John Dalla Costa and Fr. Chris Valka hope to continue the parish’s reflection on ecology beyond the Lenten season. Photo by Jean Ko Din

St. Basil’s parish reflects on environmental impact

By 
  • March 29, 2015

TORONTO - Construction has become the soundtrack of daily life at St. Basil’s parish.

The church, located in the heart of downtown Toronto, has new condominiums going up on all sides. But the urban development has made the parish very aware of the value of their land, said Fr. Chris Valka.

During Lent, the parish is reflecting on mankind’s relationship with the natural environment. Valka said Lent is a good season for that because it is inherently very earthy.

“It is the idea of the desert, the idea of the wood of the cross,” said Valka. “I think, intrinsically, it gives us the ability to connect with the nature within us and the natural world that surrounds us.”

Every Sunday since before Ash Wednesday, Valka has incorporated environmental themes into his homilies.

In the Gospel of Jesus’s transfiguration, Valka talked about the mountaintop as the place where people typically went to meet God because it allowed a view of the world that was unobstructed and pristine.

In the Gospel where Jesus asks the Samaritan woman for water, Valka talked about water as a life-giving resource which even Jesus needed to survive.

On the fifth Sunday of Lent, he talked about how our actions affect our relationship with God.

“The readings really are very easy to connect with these themes,” said Valka.

Valka has co-written a pamphlet titled, “Examining our Environmental Conscience,” with parishioner John Dalla Costa.

The pamphlet provides a list of questions that reflect on the environmental impact of each individual. It is supported by church bulletins that promote a website where parishioners can measure their ecological footprint.

Dalla Costa is also a member of the parish’s Roman Catholic Initiation for Adults (RCIA) program. He said that the themes being discussed at Mass have found their way into their weekly RCIA meetings. Every Wednesday, when the 22 candidates pray the stations of the cross together, they use meditations that Dalla Costa wrote specifically for the RCIA group.

The meditations look at nature’s role in Jesus’ journey to Calvary. Dalla Costa was inspired to write them when he heard of Pope Francis’s upcoming encyclical on ecology.

“The equivalent for me is what Desmond Tutu did with apartheid,” Dalla Costa said. “He (Pope Francis) became the moral force speaking about environmental issues.”

Dalla Costa said that when he began to research Catholic theologians who spoke about the environment, the meditations began to write themselves.

“The stations were written to be true to Jesus’s experience,” he said. “We weren’t trying to overlay something or do some kind of force-fit. We just let the fact that He was... on the Earth walking, help us understand how the environment was present there just like people were present.”

Valka said one of his favourite meditations is Jesus’ first fall.

“One of the things that I had never thought about is that when Jesus couldn’t bear the cross, it was the earth that received Him first,” Valka said. “It was a very powerful reflection when you start thinking about how the earth was so much a part of that.”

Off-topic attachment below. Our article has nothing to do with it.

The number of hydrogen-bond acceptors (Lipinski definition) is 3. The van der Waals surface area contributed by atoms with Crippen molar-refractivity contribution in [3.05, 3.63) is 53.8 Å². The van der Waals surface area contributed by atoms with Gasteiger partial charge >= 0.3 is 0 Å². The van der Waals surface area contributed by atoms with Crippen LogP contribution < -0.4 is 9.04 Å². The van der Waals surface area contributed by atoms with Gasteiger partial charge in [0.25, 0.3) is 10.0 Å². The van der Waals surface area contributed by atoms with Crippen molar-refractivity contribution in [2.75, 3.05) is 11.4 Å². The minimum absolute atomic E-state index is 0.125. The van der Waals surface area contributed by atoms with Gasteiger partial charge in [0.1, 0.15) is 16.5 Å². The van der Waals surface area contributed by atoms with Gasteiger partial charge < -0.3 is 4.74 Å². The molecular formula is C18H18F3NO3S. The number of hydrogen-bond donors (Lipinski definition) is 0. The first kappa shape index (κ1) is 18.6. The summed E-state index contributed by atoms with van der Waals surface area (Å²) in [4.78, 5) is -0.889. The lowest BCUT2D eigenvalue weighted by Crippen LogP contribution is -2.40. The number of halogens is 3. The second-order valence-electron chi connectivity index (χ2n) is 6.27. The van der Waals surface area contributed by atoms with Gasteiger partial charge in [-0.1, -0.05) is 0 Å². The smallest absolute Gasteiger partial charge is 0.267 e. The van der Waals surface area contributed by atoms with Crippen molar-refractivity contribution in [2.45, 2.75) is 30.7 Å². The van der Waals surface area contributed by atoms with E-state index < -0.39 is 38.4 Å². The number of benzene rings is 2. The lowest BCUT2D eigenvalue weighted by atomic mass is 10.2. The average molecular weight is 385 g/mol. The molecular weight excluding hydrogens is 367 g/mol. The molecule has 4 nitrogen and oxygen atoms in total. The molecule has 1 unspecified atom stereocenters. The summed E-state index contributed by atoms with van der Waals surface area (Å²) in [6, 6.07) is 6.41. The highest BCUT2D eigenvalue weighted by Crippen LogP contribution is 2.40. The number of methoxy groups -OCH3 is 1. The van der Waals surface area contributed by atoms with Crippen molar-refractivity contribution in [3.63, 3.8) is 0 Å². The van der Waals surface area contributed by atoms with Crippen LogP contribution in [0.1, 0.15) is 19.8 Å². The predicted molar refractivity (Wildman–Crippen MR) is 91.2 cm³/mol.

With condos rising all around the church, Valka said that the parish is more aware than ever of the importance of protecting their surrounding green space.

St. Basil’s has also been working towards making the church building more sustainable by installing energy-efficient lighting. The parish is also transitioning away its paper cups and plates by using more ceramic plates and mugs for church events.

The parish has been host to a number of events on environmental consciousness. Leanna Cappiello, social and community coordinator at St. Basil’s, organized an Earth Hour prayer service on March 28 called “Taizé por La Tierra.”

The parish also hosted an eco-theology presentation by professor Dennis O’Hara.

Valka said O’Hara’s presentation prompted parishioners to think about how God works through nature.

“One of the things that he said that I never really thought about was God’s revelation, we are told by the Church, is both from Scripture and through creation,” said Valka. “When we harm the natural world, we are in fact harming the ability for His revelation to be present for future generations.”

Looking to the Easter Triduum, Valka said that the church’s Good Friday cross will hold special meaning. The cross was constructed from wood taken from the St. Basil’s confessionals that were replaced during last year’s renovations.

“We didn’t make it pretty. It’s got chips on it. It’s got all the nail holes,” he said. “This isn’t just another cross, but this wood has heard the cries and the anguish and felt the peace and the forgiveness of thousands, for generations and this is the wood that we adore.”

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This comment was minimized by the moderator on the site

Bet they still drive their cars, fly in airplanes. Heat the church all with fossil fuels. Wind power has it's limitations

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